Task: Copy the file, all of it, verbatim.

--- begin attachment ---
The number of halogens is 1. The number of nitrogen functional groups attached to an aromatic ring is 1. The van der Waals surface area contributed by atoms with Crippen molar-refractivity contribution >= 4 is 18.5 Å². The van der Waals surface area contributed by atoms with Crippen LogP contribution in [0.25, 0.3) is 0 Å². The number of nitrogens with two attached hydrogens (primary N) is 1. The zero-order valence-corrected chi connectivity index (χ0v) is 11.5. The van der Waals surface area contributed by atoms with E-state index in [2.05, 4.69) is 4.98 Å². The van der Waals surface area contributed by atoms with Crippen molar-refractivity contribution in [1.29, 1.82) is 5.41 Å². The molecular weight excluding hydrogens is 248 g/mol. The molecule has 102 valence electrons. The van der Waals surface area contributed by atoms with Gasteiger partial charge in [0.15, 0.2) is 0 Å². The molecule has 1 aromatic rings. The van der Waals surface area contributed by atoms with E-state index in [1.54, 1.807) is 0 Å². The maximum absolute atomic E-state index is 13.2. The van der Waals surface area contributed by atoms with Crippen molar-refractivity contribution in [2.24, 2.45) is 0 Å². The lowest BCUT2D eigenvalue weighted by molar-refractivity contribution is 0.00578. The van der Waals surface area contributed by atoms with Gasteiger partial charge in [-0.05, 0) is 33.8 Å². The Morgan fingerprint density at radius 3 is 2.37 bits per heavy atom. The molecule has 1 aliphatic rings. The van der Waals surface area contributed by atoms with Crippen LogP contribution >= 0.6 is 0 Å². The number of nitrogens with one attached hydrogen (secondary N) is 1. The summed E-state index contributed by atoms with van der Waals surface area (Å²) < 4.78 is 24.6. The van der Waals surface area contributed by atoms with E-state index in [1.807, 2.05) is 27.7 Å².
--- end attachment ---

The number of halogens is 1. The number of nitrogen functional groups attached to an aromatic ring is 1. The van der Waals surface area contributed by atoms with Crippen molar-refractivity contribution >= 4 is 18.5 Å². The van der Waals surface area contributed by atoms with Crippen LogP contribution in [0.25, 0.3) is 0 Å². The number of nitrogens with two attached hydrogens (primary N) is 1. The zero-order valence-corrected chi connectivity index (χ0v) is 11.5. The van der Waals surface area contributed by atoms with E-state index in [2.05, 4.69) is 4.98 Å². The van der Waals surface area contributed by atoms with Crippen molar-refractivity contribution in [1.29, 1.82) is 5.41 Å². The molecular weight excluding hydrogens is 248 g/mol. The molecule has 102 valence electrons. The van der Waals surface area contributed by atoms with Gasteiger partial charge in [0.15, 0.2) is 0 Å². The molecule has 1 aromatic rings. The van der Waals surface area contributed by atoms with E-state index in [1.54, 1.807) is 0 Å². The maximum absolute atomic E-state index is 13.2. The van der Waals surface area contributed by atoms with Crippen molar-refractivity contribution in [2.24, 2.45) is 0 Å². The lowest BCUT2D eigenvalue weighted by molar-refractivity contribution is 0.00578. The van der Waals surface area contributed by atoms with Gasteiger partial charge in [-0.05, 0) is 33.8 Å². The Morgan fingerprint density at radius 3 is 2.37 bits per heavy atom. The molecule has 1 aliphatic rings. The van der Waals surface area contributed by atoms with Crippen LogP contribution >= 0.6 is 0 Å². The number of nitrogens with one attached hydrogen (secondary N) is 1. The summed E-state index contributed by atoms with van der Waals surface area (Å²) < 4.78 is 24.6. The van der Waals surface area contributed by atoms with E-state index in [1.807, 2.05) is 27.7 Å².